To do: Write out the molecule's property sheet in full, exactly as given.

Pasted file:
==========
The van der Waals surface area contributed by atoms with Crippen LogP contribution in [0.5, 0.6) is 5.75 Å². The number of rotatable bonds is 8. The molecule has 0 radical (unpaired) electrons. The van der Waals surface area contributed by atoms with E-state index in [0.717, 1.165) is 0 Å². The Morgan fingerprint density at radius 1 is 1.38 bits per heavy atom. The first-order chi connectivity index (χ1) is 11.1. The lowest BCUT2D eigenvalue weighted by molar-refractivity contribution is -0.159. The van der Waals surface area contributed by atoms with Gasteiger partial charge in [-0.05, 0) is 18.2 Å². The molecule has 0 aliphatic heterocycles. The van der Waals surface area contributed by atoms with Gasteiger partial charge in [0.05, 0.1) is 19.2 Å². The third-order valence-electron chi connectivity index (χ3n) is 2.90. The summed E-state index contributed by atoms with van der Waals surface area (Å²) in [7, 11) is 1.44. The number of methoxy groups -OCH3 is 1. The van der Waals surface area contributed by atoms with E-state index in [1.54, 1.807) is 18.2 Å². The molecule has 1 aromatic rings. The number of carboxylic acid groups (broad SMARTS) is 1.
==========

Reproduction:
The van der Waals surface area contributed by atoms with Crippen LogP contribution in [0.5, 0.6) is 5.75 Å². The number of rotatable bonds is 8. The molecule has 0 radical (unpaired) electrons. The van der Waals surface area contributed by atoms with E-state index in [0.717, 1.165) is 0 Å². The Morgan fingerprint density at radius 1 is 1.38 bits per heavy atom. The first-order chi connectivity index (χ1) is 11.1. The lowest BCUT2D eigenvalue weighted by molar-refractivity contribution is -0.159. The van der Waals surface area contributed by atoms with Gasteiger partial charge in [-0.05, 0) is 18.2 Å². The molecule has 0 aliphatic heterocycles. The van der Waals surface area contributed by atoms with Gasteiger partial charge in [0.05, 0.1) is 19.2 Å². The third-order valence-electron chi connectivity index (χ3n) is 2.90. The summed E-state index contributed by atoms with van der Waals surface area (Å²) in [7, 11) is 1.44. The number of methoxy groups -OCH3 is 1. The van der Waals surface area contributed by atoms with E-state index in [1.54, 1.807) is 18.2 Å². The molecule has 1 aromatic rings. The number of carboxylic acid groups (broad SMARTS) is 1.